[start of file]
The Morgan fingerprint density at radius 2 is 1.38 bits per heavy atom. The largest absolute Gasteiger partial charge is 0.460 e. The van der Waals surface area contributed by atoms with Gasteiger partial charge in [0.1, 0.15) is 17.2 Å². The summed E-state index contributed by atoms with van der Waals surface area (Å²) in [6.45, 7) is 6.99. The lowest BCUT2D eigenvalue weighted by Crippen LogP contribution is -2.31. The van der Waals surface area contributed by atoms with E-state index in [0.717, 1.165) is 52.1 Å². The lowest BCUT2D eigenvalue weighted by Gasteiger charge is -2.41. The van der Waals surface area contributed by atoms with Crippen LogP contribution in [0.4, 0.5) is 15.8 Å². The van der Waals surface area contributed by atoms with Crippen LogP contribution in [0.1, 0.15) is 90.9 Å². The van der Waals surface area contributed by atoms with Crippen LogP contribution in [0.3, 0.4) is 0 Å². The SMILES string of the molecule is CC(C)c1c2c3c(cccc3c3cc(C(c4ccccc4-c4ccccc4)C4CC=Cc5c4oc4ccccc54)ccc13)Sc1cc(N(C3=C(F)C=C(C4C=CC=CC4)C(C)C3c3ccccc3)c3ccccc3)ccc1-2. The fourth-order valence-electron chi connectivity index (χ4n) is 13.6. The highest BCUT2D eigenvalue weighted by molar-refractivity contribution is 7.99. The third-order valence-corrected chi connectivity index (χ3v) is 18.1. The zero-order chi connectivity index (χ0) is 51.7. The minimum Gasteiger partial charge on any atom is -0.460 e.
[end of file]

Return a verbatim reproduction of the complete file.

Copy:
The Morgan fingerprint density at radius 2 is 1.38 bits per heavy atom. The largest absolute Gasteiger partial charge is 0.460 e. The van der Waals surface area contributed by atoms with Gasteiger partial charge in [0.1, 0.15) is 17.2 Å². The summed E-state index contributed by atoms with van der Waals surface area (Å²) in [6.45, 7) is 6.99. The lowest BCUT2D eigenvalue weighted by Crippen LogP contribution is -2.31. The van der Waals surface area contributed by atoms with E-state index in [0.717, 1.165) is 52.1 Å². The lowest BCUT2D eigenvalue weighted by Gasteiger charge is -2.41. The van der Waals surface area contributed by atoms with Crippen LogP contribution in [0.4, 0.5) is 15.8 Å². The van der Waals surface area contributed by atoms with Crippen LogP contribution in [0.1, 0.15) is 90.9 Å². The van der Waals surface area contributed by atoms with Crippen LogP contribution in [0.3, 0.4) is 0 Å². The SMILES string of the molecule is CC(C)c1c2c3c(cccc3c3cc(C(c4ccccc4-c4ccccc4)C4CC=Cc5c4oc4ccccc54)ccc13)Sc1cc(N(C3=C(F)C=C(C4C=CC=CC4)C(C)C3c3ccccc3)c3ccccc3)ccc1-2. The fourth-order valence-electron chi connectivity index (χ4n) is 13.6. The highest BCUT2D eigenvalue weighted by molar-refractivity contribution is 7.99. The third-order valence-corrected chi connectivity index (χ3v) is 18.1. The zero-order chi connectivity index (χ0) is 51.7. The minimum Gasteiger partial charge on any atom is -0.460 e.